Chiropractors have many skills that overlap with other professions – and vice versa. Many Chiropractors perform soft tissue techniques while Physiotherapists and Sports Therapists have now learnt spinal manipulation. What sets Chiropractors apart is our specialism when it comes to the spine and nervous system. In todays’ healthcare system we should be combining our skills and expertise and working together as an integrated multi-disciplinary team to provide the best care to patients, be they athletes or otherwise.

BCA Member, Dan Rhys Morgan, doing some CPD on ultrasound

The approach taken by the Commonwealth Games recognises how valuable and important this level of integration is with the whole COPS team being present at the Games to assess, diagnose, refer on and/or treat athletes for a wide range of MSK conditions. By working as part of a well-integrated team we can recognise the skill sets available at each Polyclinic – these are the clinics which have been set up to house the COPS teams at Birmingham 2022- and importantly, ensure that athletes see a professional who can best deliver the care required, regardless of which profession they belong to.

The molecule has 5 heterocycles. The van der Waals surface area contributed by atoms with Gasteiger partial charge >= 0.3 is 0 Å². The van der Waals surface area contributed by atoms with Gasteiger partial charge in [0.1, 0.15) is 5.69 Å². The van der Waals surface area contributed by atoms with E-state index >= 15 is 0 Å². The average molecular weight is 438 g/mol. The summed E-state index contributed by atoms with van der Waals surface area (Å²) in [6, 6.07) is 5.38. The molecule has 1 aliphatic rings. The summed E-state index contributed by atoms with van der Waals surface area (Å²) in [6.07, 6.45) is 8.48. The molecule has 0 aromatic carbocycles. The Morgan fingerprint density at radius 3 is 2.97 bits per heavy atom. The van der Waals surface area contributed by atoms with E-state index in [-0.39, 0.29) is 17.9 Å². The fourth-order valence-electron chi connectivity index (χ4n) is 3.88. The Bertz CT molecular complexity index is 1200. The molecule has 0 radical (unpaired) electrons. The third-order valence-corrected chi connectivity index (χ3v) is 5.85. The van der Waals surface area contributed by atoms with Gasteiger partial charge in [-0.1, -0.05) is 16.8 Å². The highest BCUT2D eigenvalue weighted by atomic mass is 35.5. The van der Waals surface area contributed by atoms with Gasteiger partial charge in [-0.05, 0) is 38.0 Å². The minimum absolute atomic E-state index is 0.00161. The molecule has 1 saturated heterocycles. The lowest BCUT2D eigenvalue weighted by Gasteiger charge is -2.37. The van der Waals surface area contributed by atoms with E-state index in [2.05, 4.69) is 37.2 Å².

Patient choice is an important part of any healthcare setting. For the athletes at the Games to have access to a range of high-quality services across these professions sets the gold-standard benchmark for how healthcare should be delivered for all patients.

What impact do you hope this will make on the industry?

The Commonwealth Games’ model of providing a wide range of options to patients (athletes) at Birmingham 2022 not only offers a great deal of patient choice but also an opportunity for healthcare professions to better understand each other’s skill sets and competencies as well as their professional status.